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Biodiversity & Environment

Biomass Co-Firing In Thermal Power Plants

  • 25 Oct 2023
  • 9 min read

For Prelims: Crop Residue Management (CRM), Biomass Co-Firing, National Capital Region (NCR), Commission for Air Quality Management (CAQM), Thermal Power Plants (TPP), Stubble Burning.

For Mains: Impact and relevance of Biomass Co-Firing on conservation of environment and nature.

Source: DTE

Why in News?

In recent years, the government has tried to tackle the issue of stubble burning by bringing the focus on ex-situ mechanisms of handling biomass or crop residue management (CRM) such as biomass co-firing and production of bio-CNG.

  • The Centre for Science and Environment (CSE) conducted a survey-based study in 2022 to understand the on-ground progress of the policy implementation on co-firing biomass in coal-fired thermal power plants in the National Capital Region (NCR).

What Are the Highlights of the Survey Conducted by CSE ?

  • Limited Biomass Co-Firing Progress:
    • The study found that, as of the end of 2022, co-firing was sporadic, with most plants only conducting trial runs. Unfortunately, the situation has not significantly improved since then. Only three plants reported increased biomass co-firing from December 2022 to August 2023.
  • Reasons for Delay in Biomass Co-Firing Implementation:
    • CSE investigated the reasons behind the delay in implementing the mandated 5% co-firing by coal thermal power plants (TPP) in the NCR and adjoining areas.
      • The Harduaganj Thermal Power Plant attributed its success in co-firing biomass to a consistent and affordable biomass supply. However, they acknowledge that the supply chain needs further strengthening.
      • In contrast, Haryana Power Generation Corporation Limited (HPGCL) faced challenges due to technical limitations and a shortage of torrefied biomass pellet manufacturers.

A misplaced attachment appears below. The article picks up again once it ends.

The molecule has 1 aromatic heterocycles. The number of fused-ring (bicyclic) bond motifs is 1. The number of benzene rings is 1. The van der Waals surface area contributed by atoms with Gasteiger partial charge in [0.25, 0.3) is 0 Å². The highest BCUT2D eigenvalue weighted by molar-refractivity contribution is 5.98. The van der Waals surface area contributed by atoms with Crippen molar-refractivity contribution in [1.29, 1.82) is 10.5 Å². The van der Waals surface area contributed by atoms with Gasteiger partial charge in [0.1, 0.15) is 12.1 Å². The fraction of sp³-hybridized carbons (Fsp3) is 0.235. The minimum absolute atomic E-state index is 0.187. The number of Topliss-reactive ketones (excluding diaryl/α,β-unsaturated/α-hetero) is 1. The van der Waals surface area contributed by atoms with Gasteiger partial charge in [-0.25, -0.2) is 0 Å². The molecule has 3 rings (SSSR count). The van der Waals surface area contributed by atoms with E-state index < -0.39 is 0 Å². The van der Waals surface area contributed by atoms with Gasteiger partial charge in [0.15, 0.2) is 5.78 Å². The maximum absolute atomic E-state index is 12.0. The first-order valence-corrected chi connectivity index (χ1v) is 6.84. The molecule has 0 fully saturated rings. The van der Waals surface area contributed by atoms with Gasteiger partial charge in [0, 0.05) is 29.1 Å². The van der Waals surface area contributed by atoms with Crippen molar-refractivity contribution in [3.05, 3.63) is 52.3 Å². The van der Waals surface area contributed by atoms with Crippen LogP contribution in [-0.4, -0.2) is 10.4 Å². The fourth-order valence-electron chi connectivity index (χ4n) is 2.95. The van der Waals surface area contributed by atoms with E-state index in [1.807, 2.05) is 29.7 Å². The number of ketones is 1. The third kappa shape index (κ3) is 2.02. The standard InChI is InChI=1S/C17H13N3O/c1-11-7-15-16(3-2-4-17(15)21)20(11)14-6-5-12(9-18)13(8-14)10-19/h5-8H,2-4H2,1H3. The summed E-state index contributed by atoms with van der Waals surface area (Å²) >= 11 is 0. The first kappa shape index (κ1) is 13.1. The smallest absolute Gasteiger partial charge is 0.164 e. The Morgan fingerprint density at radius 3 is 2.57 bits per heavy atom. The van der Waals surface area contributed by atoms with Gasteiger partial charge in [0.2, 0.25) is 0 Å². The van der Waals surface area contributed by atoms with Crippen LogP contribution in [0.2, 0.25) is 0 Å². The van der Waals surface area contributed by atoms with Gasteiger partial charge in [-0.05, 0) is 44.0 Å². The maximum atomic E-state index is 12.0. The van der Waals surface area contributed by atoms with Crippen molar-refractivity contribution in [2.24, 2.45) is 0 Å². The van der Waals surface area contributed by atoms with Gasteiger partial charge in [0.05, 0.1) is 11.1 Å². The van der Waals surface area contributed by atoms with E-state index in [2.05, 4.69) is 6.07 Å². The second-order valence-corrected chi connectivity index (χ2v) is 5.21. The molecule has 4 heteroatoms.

• Mahatma Gandhi Thermal Power Plant faced technical limitations of only being able to co-fire up to 1.5% biomass pellets instead of 5% as mandated and would need significant investments to increase biomass co-firing to the mandated level, impacting electricity tariffs.
      • Talwandi Saboo TPP struggled to find vendors for its plant due to the absence of established technology for manufacturing torrefied biomass pellets.
  • Efforts to Overcome Supply Challenges:
    • Several plants, like Indira Gandhi TPP, have initiated measures to address the supply challenge by issuing tenders for raw materials to set up in-house pellet manufacturing units and also explored partnerships and in-house manufacturing for biomass pellets.
  • Challenges in Implementing Biomass Co-Firing for Farm Fire Reduction:
    • Despite government directives and efforts to enhance pellet manufacturing capacity, the study suggests that biomass co-firing may not significantly reduce farm fires.
    • Timely planning and a coordinated approach, from tendering by coal TPPs to crop residue procurement by pellet manufacturers, are essential to effectively address stubble burning, which is time-sensitive.

What is Biomass Co-firing?

  • About:
    • Biomass co-firing is the practice of substituting a part of the fuel with biomass at coal thermal plants.
    • Biomass co-firing stands for adding biomass as a partial substitute fuel in high efficiency coal boilers.
      • Coal and biomass are combusted together in boilers that have been designed to burn coal. For this purpose, the existing coal power plant has to be partly reconstructed and retrofitted.
      • Co-firing is an option to convert biomass to electricity, in an efficient and clean way, and to reduce GHG (Greenhouse Gases) emissions of the power plant.